How to Cancel Pending API Requests to Show Correct Data

Avatar of Georgi Nikoloff
Georgi Nikoloff on

DigitalOcean provides cloud products for every stage of your journey. Get started with $200 in free credit!

I recently had to create a widget in React that fetches data from multiple API endpoints. As the user clicks around, new data is fetched and marshalled into the UI. But it caused some problems.

One problem quickly became evident: if the user clicked around fast enough, as previous network requests got resolved, the UI was updated with incorrect, outdated data for a brief period of time.

We can debounce our UI interactions, but that fundamentally does not solve our problem. Outdated network fetches will resolve and update our UI with wrong data up until the final network request finishes and updates our UI with the final correct state. The problem becomes more evident on slower connections. Furthermore, we’re left with useless networks requests that waste the user’s data.

Here is an example I built to illustrate the problem. It grabs game deals from Steam via the cool Cheap Shark API using the modern fetch() method. Try rapidly updating the price limit and you will see how the UI flashes with wrong data until it finally settles.

The solution

Turns out there is a way to abort pending DOM asynchronous requests using an AbortController. You can use it to cancel not only HTTP requests, but event listeners as well.

The AbortController interface represents a controller object that allows you to abort one or more Web requests as and when desired.

Mozilla Developer Network

The AbortController API is simple: it exposes an AbortSignal that we insert into our fetch() calls, like so:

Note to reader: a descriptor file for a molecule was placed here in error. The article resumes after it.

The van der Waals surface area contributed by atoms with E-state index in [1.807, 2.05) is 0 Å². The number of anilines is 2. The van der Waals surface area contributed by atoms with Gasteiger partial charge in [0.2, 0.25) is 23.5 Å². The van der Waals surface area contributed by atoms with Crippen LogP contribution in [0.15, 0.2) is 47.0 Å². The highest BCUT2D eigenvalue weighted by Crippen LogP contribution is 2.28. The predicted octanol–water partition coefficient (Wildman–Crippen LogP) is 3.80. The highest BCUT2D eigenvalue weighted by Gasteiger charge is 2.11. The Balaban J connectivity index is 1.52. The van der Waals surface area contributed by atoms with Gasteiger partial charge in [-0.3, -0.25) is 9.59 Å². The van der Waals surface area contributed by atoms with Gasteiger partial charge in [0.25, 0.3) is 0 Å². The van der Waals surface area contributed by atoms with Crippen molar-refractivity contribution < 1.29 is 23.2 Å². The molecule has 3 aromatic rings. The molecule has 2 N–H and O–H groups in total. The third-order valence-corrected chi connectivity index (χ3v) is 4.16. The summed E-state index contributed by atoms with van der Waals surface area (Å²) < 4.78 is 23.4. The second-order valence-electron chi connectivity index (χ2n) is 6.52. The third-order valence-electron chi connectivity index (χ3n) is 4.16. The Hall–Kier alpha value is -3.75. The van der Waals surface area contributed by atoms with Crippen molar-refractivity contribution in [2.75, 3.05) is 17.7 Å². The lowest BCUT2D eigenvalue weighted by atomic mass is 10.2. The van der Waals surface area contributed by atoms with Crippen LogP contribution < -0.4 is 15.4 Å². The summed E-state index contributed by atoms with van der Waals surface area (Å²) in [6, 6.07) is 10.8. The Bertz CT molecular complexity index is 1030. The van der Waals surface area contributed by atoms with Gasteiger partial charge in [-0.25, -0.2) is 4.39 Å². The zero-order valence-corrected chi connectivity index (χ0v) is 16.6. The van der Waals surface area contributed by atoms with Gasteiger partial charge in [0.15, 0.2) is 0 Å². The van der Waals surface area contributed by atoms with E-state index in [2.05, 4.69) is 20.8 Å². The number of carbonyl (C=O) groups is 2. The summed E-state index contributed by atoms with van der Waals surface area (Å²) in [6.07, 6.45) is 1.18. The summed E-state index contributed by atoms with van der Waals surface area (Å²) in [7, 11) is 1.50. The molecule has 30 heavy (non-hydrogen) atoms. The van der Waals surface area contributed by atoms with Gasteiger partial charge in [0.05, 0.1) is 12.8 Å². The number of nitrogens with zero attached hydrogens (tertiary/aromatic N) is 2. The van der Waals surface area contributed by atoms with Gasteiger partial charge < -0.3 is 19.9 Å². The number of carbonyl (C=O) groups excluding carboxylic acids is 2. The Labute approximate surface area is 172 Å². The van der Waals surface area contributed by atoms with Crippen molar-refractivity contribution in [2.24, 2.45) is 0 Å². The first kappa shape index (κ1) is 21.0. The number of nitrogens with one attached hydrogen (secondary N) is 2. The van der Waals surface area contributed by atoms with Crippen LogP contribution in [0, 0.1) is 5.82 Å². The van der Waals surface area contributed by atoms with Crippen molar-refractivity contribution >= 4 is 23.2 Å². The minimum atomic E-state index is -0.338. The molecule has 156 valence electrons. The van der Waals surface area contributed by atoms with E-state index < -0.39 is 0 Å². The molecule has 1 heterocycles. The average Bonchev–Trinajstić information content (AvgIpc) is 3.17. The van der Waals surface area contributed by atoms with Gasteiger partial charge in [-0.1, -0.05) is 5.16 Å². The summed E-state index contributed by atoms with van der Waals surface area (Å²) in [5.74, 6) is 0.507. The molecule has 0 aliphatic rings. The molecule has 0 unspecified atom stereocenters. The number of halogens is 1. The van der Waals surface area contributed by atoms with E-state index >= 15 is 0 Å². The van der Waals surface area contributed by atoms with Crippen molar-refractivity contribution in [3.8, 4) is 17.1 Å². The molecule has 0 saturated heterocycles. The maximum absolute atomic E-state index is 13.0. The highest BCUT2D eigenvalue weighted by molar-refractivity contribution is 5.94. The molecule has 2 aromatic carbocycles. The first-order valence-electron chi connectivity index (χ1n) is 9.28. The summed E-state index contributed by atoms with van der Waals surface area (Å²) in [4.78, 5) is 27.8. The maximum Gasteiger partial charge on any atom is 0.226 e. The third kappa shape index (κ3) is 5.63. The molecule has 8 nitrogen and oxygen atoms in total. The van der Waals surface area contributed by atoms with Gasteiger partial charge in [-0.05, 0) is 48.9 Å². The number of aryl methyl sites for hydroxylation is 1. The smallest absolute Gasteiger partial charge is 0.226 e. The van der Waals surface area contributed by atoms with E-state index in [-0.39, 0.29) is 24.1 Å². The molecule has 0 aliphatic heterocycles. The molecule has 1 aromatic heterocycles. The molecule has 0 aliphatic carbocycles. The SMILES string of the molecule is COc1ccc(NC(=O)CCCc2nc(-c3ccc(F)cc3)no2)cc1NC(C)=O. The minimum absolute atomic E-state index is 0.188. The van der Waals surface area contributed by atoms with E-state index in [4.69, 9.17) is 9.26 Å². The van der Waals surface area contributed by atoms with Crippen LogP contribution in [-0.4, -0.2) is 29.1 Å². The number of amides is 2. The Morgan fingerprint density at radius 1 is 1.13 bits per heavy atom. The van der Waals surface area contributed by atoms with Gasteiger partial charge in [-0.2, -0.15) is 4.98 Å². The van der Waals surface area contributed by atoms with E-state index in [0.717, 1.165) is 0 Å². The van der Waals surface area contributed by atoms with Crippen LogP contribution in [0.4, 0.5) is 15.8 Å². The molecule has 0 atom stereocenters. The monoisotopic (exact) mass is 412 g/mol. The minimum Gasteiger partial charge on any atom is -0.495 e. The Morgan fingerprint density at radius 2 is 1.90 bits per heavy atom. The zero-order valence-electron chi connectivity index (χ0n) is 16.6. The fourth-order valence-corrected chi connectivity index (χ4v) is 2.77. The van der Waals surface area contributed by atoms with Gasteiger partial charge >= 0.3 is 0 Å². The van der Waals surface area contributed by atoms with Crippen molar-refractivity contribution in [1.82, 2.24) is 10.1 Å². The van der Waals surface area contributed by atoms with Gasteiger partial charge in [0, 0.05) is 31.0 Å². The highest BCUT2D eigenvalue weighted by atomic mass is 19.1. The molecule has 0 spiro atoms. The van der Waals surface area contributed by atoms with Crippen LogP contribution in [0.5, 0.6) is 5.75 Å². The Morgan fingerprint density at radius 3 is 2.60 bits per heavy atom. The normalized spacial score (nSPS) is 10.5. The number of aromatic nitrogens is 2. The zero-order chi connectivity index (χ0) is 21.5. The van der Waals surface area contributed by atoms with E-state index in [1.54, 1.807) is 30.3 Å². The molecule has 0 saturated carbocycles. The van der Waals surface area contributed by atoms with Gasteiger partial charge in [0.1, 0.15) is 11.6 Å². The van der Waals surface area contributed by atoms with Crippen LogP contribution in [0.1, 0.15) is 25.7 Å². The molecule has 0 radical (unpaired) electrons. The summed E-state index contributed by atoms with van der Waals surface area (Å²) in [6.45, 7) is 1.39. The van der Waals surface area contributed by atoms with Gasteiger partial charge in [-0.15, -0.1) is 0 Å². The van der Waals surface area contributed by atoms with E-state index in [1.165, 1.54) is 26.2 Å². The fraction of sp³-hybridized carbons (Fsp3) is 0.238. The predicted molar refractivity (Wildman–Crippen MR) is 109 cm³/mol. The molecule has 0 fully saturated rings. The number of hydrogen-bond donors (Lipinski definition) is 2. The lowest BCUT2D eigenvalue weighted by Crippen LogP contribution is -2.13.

const abortController = new AbortController()
const signal = abortController.signal
fetch(url, { signal })

From here on, we can call abortController.abort() to make sure our pending fetch is aborted.

Let’s rewrite our example to make sure we are canceling any pending fetches and marshalling only the latest data received from the API into our app:

The code is mostly the same with few key distinctions:

  1. It creates a new cached variable, abortController, in a useRef in the <App /> component.
  2. For each new fetch, it initializes that fetch with a new AbortController and obtains its corresponding AbortSignal.
  3. It passes the obtained AbortSignal to the fetch() call.
  4. It aborts itself on the next fetch.
const App = () => {
 // Same as before, local variable and state declaration
 // ...

 // Create a new cached variable abortController in a useRef() hook
 const abortController = React.useRef()

 React.useEffect(() => {
  // If there is a pending fetch request with associated AbortController, abort
  if (abortController.current) {
  // Assign a new AbortController for the latest fetch to our useRef variable
  abortController.current = new AbortController()
  const { signal } = abortController.current

  // Same as before
  fetch(url, { signal }).then(res => {
    // Rest of our fetching logic, same as before
 }, [


That’s it! We now have the best of both worlds: we debounce our UI interactions and we manually cancel outdated pending network fetches. This way, we are sure that our UI is updated once and only with the latest data from our API.